Exmouth Freemasons replace Matty Bakker’s stolen, torched mobility scooter
The Exmouth Freemasons has donated a mobility scooter to a local man after his previous one was stolen and torched last month.
The local Freemason group decided to ‘right the wrong’ after Matty Bakker had his scooter stolen on June 25, leaving him unable to freely get around town.
The group presented Mr Bakker with a new mobility scooter worth $5000 on July 22 with funds raised from their Containers for Change recycling program.
Exmouth Lodge master Matt Niikkula said the Freemasons are all about charity.
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“So (we) are more than happy to use funds raised from the community to help out the community,” he said.
Exmouth police officer-in-charge Sergeant Craig Carter said the generosity of people in regional Western Australia never ceased to amaze him.
Sgt Carter said Exmouth was a special community.
He said around the same time the Freemasons had purchased the scooter, a Tom Price woman also called police and offered to donate her recently deceased father’s mobility scooter.
“Receiving the phone call and then finding out the Freemasons already jumped on board and everything had been done, those are the phone calls you get every now and then working in regional WA that makes me so proud to be part of the community,” he said.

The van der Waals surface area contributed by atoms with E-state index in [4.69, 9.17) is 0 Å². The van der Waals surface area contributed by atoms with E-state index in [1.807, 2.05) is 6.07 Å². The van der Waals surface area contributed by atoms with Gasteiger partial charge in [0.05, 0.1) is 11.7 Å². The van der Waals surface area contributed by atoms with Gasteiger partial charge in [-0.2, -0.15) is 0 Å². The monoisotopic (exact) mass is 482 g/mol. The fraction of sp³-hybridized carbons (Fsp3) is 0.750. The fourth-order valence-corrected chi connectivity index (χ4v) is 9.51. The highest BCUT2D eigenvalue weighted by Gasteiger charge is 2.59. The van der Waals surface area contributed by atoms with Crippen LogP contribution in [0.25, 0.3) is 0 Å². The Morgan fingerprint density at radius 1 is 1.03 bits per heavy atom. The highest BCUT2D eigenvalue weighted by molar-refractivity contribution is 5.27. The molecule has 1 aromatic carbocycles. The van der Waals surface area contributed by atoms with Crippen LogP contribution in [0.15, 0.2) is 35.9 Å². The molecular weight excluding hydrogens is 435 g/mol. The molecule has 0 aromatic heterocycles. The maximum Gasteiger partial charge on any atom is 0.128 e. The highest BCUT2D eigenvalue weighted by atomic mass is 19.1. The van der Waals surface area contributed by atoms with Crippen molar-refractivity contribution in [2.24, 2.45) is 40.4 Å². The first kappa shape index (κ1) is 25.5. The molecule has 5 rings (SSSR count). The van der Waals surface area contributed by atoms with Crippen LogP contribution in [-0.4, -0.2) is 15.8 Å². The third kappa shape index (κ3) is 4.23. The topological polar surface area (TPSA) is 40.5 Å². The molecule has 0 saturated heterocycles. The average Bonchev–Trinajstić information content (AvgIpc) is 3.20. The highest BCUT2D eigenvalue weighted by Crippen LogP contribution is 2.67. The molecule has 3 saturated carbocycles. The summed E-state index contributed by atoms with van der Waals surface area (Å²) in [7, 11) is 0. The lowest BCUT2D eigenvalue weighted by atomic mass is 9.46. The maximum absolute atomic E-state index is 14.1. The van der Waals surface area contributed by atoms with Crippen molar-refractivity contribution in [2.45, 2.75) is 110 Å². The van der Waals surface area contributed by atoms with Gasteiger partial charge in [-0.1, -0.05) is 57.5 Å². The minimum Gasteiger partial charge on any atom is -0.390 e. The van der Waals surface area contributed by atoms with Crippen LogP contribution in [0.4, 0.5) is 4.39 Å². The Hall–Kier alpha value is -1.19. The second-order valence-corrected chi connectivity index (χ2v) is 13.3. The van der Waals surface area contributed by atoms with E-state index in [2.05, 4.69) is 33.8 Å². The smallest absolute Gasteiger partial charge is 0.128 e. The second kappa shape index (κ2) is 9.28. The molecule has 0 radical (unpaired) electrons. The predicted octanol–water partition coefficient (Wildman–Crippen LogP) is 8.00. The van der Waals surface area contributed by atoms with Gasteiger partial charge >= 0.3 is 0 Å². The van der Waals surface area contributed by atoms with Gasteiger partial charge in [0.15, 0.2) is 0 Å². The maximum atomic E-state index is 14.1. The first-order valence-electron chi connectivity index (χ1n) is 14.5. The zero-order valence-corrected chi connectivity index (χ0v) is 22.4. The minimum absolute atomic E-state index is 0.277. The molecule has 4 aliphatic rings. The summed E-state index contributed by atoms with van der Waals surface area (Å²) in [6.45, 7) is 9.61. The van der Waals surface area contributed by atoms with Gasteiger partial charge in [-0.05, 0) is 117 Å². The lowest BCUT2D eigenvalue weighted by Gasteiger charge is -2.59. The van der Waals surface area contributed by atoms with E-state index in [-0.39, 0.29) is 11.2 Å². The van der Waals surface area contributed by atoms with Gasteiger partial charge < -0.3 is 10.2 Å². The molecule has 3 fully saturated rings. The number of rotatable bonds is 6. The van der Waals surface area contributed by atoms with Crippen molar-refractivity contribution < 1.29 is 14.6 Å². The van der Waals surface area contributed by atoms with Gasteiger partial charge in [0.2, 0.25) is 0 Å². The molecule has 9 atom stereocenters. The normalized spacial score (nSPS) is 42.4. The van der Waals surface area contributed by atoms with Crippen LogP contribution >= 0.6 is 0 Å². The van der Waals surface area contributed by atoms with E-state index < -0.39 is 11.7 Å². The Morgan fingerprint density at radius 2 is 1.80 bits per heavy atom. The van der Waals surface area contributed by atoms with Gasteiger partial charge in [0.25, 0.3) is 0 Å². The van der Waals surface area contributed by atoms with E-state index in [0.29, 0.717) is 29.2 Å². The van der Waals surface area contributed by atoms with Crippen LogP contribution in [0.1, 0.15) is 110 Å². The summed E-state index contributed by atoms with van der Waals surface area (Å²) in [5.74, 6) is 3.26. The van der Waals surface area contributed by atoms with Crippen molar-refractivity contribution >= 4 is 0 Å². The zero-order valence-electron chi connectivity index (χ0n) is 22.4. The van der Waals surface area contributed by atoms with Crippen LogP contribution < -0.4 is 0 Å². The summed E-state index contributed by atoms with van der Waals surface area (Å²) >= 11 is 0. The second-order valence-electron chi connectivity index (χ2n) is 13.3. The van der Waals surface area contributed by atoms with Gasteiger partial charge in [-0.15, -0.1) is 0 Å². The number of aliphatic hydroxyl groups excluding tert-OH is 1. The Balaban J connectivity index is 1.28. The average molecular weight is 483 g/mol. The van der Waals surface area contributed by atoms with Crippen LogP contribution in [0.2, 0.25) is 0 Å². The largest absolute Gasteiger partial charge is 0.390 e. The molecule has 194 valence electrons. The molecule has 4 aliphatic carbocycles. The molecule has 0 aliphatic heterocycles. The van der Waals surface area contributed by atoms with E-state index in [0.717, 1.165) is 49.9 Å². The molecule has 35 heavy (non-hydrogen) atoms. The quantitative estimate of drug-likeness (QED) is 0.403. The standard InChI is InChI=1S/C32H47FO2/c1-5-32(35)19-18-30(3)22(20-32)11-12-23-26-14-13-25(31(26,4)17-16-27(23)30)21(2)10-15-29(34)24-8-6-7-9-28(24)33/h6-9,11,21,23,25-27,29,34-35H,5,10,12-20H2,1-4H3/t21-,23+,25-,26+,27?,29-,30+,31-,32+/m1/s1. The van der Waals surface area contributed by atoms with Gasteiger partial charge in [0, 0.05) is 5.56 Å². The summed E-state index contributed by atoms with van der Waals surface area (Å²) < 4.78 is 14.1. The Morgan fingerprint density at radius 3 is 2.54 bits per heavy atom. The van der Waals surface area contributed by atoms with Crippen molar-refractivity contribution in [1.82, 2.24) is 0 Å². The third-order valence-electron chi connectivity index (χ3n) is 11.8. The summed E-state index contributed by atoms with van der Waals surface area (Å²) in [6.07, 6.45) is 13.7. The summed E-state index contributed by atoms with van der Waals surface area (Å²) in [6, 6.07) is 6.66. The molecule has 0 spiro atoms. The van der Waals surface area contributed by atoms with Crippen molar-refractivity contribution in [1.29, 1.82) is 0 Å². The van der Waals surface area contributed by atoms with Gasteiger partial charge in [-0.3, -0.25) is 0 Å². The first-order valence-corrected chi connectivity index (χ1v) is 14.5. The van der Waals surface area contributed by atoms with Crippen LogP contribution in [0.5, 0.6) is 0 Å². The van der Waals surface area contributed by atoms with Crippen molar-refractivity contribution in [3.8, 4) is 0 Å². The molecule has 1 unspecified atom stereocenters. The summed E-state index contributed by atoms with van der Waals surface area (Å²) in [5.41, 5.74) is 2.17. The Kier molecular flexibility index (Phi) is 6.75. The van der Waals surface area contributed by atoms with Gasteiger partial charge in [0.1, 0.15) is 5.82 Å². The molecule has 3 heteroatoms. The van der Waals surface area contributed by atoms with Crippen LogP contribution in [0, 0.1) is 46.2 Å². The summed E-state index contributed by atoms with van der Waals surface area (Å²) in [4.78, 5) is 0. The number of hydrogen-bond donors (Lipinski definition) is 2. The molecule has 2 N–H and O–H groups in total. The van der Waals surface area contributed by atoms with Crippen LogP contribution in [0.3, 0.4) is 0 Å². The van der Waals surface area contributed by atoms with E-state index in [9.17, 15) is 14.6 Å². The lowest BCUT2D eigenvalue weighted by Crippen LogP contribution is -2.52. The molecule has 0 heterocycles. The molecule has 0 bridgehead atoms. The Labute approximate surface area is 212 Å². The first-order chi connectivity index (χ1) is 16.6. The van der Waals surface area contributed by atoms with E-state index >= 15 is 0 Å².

“That was sensational rallying by regional WA and just shows you that regional WA people, we think outside the boxes, we’re definitely a different breed up here.”
Sgt Carter said locals are willing to help each other out in these small communities.
“I get tickled pink when I get phone calls like that, that really makes me proud,” he said.
Sgt Carter said the Tom Price woman was in Perth for the funeral when she looked on Facebook and saw a post about the mobility scooter being stolen.
“Her father had a brand new mobility scooter which he had hardly used, but needed to get around with before he passed away,” he said.
“So she actually rang us up here on the police station and offered to donate it free of charge to give it to the gentleman.”
Sgt Carter said the generosity by the Freemasons and the Tom Price woman showed how much small communities cared for each other.
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